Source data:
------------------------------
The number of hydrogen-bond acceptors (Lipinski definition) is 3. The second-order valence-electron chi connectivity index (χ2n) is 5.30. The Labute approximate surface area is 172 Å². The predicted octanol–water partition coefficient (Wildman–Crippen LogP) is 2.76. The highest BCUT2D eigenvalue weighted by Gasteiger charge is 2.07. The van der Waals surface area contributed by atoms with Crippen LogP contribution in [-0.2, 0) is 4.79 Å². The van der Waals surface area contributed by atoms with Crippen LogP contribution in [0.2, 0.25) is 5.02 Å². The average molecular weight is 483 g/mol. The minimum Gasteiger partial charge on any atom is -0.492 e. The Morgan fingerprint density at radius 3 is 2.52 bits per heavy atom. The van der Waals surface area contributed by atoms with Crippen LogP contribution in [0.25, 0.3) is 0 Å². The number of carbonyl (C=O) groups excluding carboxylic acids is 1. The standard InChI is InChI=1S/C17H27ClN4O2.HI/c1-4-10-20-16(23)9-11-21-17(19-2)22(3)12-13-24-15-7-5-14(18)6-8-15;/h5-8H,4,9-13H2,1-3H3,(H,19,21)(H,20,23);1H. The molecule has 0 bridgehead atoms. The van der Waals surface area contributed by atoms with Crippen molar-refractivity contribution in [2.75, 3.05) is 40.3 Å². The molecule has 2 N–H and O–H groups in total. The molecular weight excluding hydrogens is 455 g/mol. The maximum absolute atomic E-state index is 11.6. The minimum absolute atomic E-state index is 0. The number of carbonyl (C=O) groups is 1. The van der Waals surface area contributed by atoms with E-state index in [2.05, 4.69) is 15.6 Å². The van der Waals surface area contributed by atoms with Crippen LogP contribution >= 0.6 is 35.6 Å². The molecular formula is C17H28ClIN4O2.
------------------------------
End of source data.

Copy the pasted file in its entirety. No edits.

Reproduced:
The number of hydrogen-bond acceptors (Lipinski definition) is 3. The second-order valence-electron chi connectivity index (χ2n) is 5.30. The Labute approximate surface area is 172 Å². The predicted octanol–water partition coefficient (Wildman–Crippen LogP) is 2.76. The highest BCUT2D eigenvalue weighted by Gasteiger charge is 2.07. The van der Waals surface area contributed by atoms with Crippen LogP contribution in [-0.2, 0) is 4.79 Å². The van der Waals surface area contributed by atoms with Crippen LogP contribution in [0.2, 0.25) is 5.02 Å². The average molecular weight is 483 g/mol. The minimum Gasteiger partial charge on any atom is -0.492 e. The Morgan fingerprint density at radius 3 is 2.52 bits per heavy atom. The van der Waals surface area contributed by atoms with Crippen LogP contribution in [0.25, 0.3) is 0 Å². The number of carbonyl (C=O) groups excluding carboxylic acids is 1. The standard InChI is InChI=1S/C17H27ClN4O2.HI/c1-4-10-20-16(23)9-11-21-17(19-2)22(3)12-13-24-15-7-5-14(18)6-8-15;/h5-8H,4,9-13H2,1-3H3,(H,19,21)(H,20,23);1H. The molecule has 0 bridgehead atoms. The van der Waals surface area contributed by atoms with Crippen molar-refractivity contribution in [2.75, 3.05) is 40.3 Å². The molecule has 2 N–H and O–H groups in total. The molecular weight excluding hydrogens is 455 g/mol. The maximum absolute atomic E-state index is 11.6. The minimum absolute atomic E-state index is 0. The number of carbonyl (C=O) groups is 1. The van der Waals surface area contributed by atoms with E-state index in [2.05, 4.69) is 15.6 Å². The van der Waals surface area contributed by atoms with Crippen LogP contribution >= 0.6 is 35.6 Å². The molecular formula is C17H28ClIN4O2.